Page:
Cruise ship bear guard survives being mauled by polar bear in Svalbard

Less than a month after a fatal polar bear attack near Arviat, Western Hudson Bay, European media reported this morning that one of two German polar bear guards escorting a group of tourists on a shore visit in northern Svalbard was mauled on 28 July by a polar bear before the second guard could kill it.

Svalbard dead bear_Gustav Busch Arntsen_Governor of Svalbard_NTB Scanpix via AP 28 July 2018

The man was air-lifted to hospital in Longyearbyen with non-life-threatening head injuries. Whether the bear was fat or thin was not mentioned but a necropsy will be performed.

More details are likely to be available within the next few days. The guards and tourists were from the German cruise ship MS Bremen, which apparently is operating a live web cam. The group landed on the Sjuøyane Islands, the northernmost group of islands in the Svalbard archipelago (see the top of the black box on the map below).

UPDATE 28 July 2018 11:00 pm PT: The photo of the dead bear (above, provided by the Governor of Svalbard), shows the animal was in poor condition. See my comments below regarding sea ice coverage for the area: the bear had likely been on the islands since early May and if he was not in good condition when he left the ice, he would have been desperate by now. However, we still do not know if he was sick or injured, young or old. That information will come with time.

UPDATE 29 July 2018: The cruise ship line has released a statement on Facebook that includes further details about the attack, see below.

UPDATE 29 July 2018: Hapag-Lloyd Cruises has released more details of the attack (my bold).

“Landings are possible only in a few places; these are not there to serve the purpose of polar bear observation, on the contrary: polar bears are only observed from aboard ships, from a safe distance. To prepare for a shore leave, the polar bear guards go ashore in advance after sighting the landing site as a group and without passengers. They then set up a land station and check the area again to make sure that there are no polar bears in sight. As soon as such an animal approaches, the shore leave would be stopped immediately.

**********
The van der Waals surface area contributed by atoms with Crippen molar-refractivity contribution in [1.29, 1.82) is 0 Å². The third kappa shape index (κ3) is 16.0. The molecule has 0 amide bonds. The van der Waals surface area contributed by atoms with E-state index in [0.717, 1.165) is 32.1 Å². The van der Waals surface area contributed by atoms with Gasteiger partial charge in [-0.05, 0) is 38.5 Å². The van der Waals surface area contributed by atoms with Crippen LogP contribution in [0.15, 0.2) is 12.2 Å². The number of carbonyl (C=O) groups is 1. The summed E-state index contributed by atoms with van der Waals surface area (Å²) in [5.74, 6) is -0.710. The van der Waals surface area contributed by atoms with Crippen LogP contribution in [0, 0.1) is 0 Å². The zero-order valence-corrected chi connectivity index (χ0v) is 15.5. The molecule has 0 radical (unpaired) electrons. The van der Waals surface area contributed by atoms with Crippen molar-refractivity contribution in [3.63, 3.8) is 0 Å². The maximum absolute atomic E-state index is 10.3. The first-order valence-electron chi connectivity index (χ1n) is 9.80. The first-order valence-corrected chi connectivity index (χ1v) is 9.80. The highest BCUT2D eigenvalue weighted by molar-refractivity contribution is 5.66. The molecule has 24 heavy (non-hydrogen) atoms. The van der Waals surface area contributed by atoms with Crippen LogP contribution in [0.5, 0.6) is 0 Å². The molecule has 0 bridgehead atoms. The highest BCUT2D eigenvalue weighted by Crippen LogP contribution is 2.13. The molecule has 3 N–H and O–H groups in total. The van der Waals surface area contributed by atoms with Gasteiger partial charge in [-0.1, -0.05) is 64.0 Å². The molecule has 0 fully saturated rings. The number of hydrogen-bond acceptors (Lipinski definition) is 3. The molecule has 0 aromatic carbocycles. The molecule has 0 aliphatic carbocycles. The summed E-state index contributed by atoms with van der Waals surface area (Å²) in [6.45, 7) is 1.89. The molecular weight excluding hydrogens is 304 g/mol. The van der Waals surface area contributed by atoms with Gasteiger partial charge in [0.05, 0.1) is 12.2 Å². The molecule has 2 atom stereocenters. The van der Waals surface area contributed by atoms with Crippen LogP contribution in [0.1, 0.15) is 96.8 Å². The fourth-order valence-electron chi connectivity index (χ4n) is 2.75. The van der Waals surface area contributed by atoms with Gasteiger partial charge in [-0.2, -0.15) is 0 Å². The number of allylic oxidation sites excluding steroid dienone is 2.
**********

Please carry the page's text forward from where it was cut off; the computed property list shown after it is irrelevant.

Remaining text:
The incident occurred when the four-person polar bear guard team, who are always on board for these expedition cruises as required by law, prepared for a shore leave. One of the guards was unexpectedly attacked by a polar bear that had not been spotted and he was unable to react himself. As the attempts of the other guards to evict the animal, unfortunately, were not successful, there had to be intervention for reasons of self-defense and to protect the life of the attacked person. The injured person was immediately provided with medical care and flown to a hospital with a rescue helicopter. We are in personal, direct contact with him. His condition is stable and he remains responsive.”

Read the entire statement here. It appears the guard who was attacked was armed but because he was taken by surprise, he was unable to protect himself. Polar bears are generally adept ambush hunters, as this incident shows.

Svalbard northernmost island map

This area of Svalbard last saw ice in early May 2018 (below), which means the bear may have been onshore since then. A well-fed bear would not yet be in desperately in need of food after three months but if it was not in good condition initially, it might have been dangerously hungry.